Facing the requirement to cover a $300 million budget deficit for fiscal year 2011, New Jersey Transit Friday released its plan to increase rail, light rail, and bus fares 25% and to “trim service proportionate to recent ridership declines.” Left unstated was the impact of several recent service cutbacks, applied unilaterally by NJT, that some observers may have contributed to such rider declines in tandem with recession.
“We recognize that any increase is a burden for our customers, particularly during a recession,” said Executive Director Jim Weinstein. “However, we have worked to keep local bus fares below the regional average and preserved some important discounts for seniors and people with disabilities, as well as for students and others who are among the most transit dependent.”
Following public hearings on the plan—hearings that were not held during recent, more modest service “adjustments” during the administration of Gov. Jon Corzine—NJ Transit would enact its fare and service changes May 1. NJT says it expects to generate more than $140 million in revenue. It noted that with the proposed increase, fares will be 3% lower than they were in Fiscal Year 1991, based on inflation-adjusted dollars.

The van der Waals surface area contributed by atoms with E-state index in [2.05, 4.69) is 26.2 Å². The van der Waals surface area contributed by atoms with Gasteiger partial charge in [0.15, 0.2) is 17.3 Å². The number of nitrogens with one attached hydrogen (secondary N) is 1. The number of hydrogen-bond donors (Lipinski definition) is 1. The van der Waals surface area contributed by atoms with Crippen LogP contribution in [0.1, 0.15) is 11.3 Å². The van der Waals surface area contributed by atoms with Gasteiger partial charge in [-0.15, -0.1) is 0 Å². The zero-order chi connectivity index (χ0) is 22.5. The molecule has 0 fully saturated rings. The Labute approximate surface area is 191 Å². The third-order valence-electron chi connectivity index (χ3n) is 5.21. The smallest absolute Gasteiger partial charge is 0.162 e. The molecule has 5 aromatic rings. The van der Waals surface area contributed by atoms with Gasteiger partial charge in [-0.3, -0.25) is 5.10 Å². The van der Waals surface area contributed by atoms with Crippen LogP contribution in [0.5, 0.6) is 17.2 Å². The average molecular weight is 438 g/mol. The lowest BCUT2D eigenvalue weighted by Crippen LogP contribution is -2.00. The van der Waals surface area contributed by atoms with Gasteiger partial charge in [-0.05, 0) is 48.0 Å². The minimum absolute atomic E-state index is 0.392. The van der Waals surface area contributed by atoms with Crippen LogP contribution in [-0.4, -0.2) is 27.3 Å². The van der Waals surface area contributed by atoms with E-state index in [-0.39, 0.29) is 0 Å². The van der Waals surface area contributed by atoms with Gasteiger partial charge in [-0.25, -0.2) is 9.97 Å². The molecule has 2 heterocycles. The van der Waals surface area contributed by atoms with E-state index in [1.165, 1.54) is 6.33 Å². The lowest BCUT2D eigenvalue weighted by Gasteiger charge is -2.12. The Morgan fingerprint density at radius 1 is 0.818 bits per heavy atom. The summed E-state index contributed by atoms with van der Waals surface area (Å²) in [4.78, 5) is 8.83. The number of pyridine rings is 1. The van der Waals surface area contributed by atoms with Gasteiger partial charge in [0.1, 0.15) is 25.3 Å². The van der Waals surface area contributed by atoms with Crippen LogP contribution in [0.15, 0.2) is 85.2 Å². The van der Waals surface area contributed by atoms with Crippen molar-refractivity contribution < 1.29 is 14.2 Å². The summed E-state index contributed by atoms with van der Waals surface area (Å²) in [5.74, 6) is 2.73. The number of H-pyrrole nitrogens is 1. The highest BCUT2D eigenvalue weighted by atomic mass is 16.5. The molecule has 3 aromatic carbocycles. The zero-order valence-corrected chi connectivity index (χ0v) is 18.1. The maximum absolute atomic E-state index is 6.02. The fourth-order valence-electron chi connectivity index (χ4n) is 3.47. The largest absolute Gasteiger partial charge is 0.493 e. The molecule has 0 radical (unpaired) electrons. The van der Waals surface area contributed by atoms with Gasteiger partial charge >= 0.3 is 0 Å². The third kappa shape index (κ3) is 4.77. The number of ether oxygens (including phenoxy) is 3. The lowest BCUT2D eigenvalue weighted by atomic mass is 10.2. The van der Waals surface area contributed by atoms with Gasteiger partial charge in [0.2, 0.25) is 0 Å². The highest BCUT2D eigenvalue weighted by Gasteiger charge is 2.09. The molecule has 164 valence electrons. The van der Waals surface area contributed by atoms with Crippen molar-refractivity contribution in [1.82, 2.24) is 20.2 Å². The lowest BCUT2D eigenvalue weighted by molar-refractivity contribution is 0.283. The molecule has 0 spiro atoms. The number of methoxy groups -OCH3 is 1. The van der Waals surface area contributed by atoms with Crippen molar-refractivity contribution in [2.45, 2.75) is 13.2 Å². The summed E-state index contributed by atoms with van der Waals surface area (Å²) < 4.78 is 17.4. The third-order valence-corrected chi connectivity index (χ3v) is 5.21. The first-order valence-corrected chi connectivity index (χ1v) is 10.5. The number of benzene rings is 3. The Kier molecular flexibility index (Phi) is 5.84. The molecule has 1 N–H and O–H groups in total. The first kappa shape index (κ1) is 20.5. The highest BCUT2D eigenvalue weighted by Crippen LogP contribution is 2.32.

Service reductions seek a goal of “reducing service proportionateto ridership, which has declined systemwide by about 4% as a result of the economy and low fuel prices,” NJT said. “In all, the agency proposes to eliminate 32 of 725 commuter trains, with at least two trains scheduled for elimination on each of the system’s 11 lines.
“Our service plan is designed to size our service to match ridership demand,” said Weinstein. “We also looked at where we could squeeze out the most costs while impacting as few customers as possible.”